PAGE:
There are several places in the gospels where Jesus tells us to fear God. But in those same paragraphs, in that same context each time, Jesus reminds us that we are worth so much more to God than what we might think. We are worth more than the sparrows he tenderly protects. We’re worth more to him than all of nature for which he so faithfully provides. “Don’t be afraid,” Jesus says, “Your Father has been pleased to give you the Kingdom” (Luke 12:32).
We live in the grace of God, in the grace of his faithful promises. We live in his love. We’ve been given everything he has. What could possibly hold us back? How could I ever be content with just sitting on the bench? I can’t. Much is demanded of someone living in God’s grace.
“The grace of God that brings salvation has appeared to all people. It teaches us to say “No” to ungodliness and worldly passions, and to live self-controlled, upright, and godly lives in this present age, while we wait for the blessed hope — the glorious appearing of our great God and Savior, Jesus Christ, who gave himself for us to redeem us from all wickedness and to purify for himself a people that are his very own, eager to do what is good.” ~Titus 2:11-14
God’s grace teaches us how to live. And it’s not like everybody else. It’s different. Much more is demanded.
God’s grace does not call you to lay in front of the TV at night. The Spirit is not stirring you to take a big family vacation this summer. Christ’s love is not compelling you to spend this weekend cleaning out the garage (that’s your wife!). Now, none of those things are wrong. But please notice that we’re very quick to prioritize and rationalize our hobbies and our entertainment, but we’re very slow to embrace the high demands of life in the grace of God.
When you live in God’s matchless grace, you don’t just walk through practice and show up for the games. And you’re certainly not just sitting on the bench. God’s gifts compel you to do. God’s grace motivates you to act. To move. To give. to sacrifice. To be active and out there in the middle of it more and more and more each day, not less. You do not get into the Hebrew 11 Faith Ring of Honor by sitting on the couch. Or on your pew.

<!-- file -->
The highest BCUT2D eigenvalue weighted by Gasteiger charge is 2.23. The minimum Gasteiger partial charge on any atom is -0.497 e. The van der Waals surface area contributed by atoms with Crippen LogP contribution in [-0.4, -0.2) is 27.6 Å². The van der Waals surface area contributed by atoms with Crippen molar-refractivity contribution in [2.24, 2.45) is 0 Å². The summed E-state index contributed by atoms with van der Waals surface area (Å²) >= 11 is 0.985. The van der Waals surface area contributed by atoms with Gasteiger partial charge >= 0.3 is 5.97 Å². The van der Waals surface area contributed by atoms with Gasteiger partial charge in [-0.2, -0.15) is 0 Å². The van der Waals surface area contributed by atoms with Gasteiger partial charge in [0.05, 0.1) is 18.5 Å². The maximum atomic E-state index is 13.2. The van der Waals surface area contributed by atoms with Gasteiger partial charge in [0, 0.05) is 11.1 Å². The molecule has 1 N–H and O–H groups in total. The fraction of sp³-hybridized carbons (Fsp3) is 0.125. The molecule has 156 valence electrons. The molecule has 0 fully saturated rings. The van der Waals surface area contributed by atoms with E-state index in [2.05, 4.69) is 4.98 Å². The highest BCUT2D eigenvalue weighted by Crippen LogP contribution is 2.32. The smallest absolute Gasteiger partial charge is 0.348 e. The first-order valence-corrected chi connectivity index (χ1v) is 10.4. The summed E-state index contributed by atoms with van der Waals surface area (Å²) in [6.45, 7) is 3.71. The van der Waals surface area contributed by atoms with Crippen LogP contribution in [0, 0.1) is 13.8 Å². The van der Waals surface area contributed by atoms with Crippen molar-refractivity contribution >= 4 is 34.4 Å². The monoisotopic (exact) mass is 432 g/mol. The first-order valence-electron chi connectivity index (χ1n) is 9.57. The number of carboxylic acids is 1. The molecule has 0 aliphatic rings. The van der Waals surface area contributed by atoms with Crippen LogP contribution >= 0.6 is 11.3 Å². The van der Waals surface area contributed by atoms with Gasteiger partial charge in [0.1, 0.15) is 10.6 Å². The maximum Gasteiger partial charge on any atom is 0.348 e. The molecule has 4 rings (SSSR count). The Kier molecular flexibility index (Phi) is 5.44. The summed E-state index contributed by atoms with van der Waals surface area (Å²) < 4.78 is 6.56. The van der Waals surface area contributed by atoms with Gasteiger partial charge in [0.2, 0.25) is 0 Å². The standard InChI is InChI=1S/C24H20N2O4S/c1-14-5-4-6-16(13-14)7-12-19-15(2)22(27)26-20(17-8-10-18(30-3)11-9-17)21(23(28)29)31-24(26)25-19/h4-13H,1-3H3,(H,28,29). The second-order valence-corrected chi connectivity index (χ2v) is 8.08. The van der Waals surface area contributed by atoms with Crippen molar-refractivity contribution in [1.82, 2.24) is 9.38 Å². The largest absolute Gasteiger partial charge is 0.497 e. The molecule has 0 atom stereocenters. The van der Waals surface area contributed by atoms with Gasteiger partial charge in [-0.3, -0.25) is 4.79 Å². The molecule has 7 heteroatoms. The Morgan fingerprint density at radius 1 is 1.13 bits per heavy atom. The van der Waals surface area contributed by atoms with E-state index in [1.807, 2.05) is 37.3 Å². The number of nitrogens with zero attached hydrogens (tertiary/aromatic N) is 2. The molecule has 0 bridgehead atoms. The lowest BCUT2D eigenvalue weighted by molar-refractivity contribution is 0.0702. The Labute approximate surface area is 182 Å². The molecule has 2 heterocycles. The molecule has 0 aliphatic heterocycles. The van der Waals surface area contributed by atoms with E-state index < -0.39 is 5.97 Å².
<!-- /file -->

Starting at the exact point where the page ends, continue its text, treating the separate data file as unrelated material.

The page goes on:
By faith Noah built an ark. By faith Abraham obeyed and went. By faith Abraham offered Isaac. By faith Moses left Egypt. By faith the people passed through the Red Sea. By faith Rahab welcomed the spies.
And don’t tell me, “Yeah, but I’m not Abraham” or “I’m not Moses.” Because you are. The heroes in the Bible are just like you. They’re exactly like you. A mess of noble intentions and horrible choices. Terribly inconsistent. A fluid cocktail of loyalty and rebellion. A patchwork quilt of ultimate highs and miserable lows. Those people in Hebrews 11 show us lots of good and lots of bad. Just like you. And me. But our God has always chosen to do his greatest work through people just like you and me.
James says Elijah was a man just like us. And he was! He was just as capable of whining and pouting as he was of boldly standing up to 450 murderous prophets of Ba’al. Same with Peter and Jacob, John and Joshua, Mary and Ruth.
When you’re gifted by God’s blessings and protected by God’s grace, it’s never about doing everything exactly right as much as it is about doing something. In God’s grace, you don’t hold back or sit out because you might mess something up or get something wrong. The key is not success. The key is faithfulness.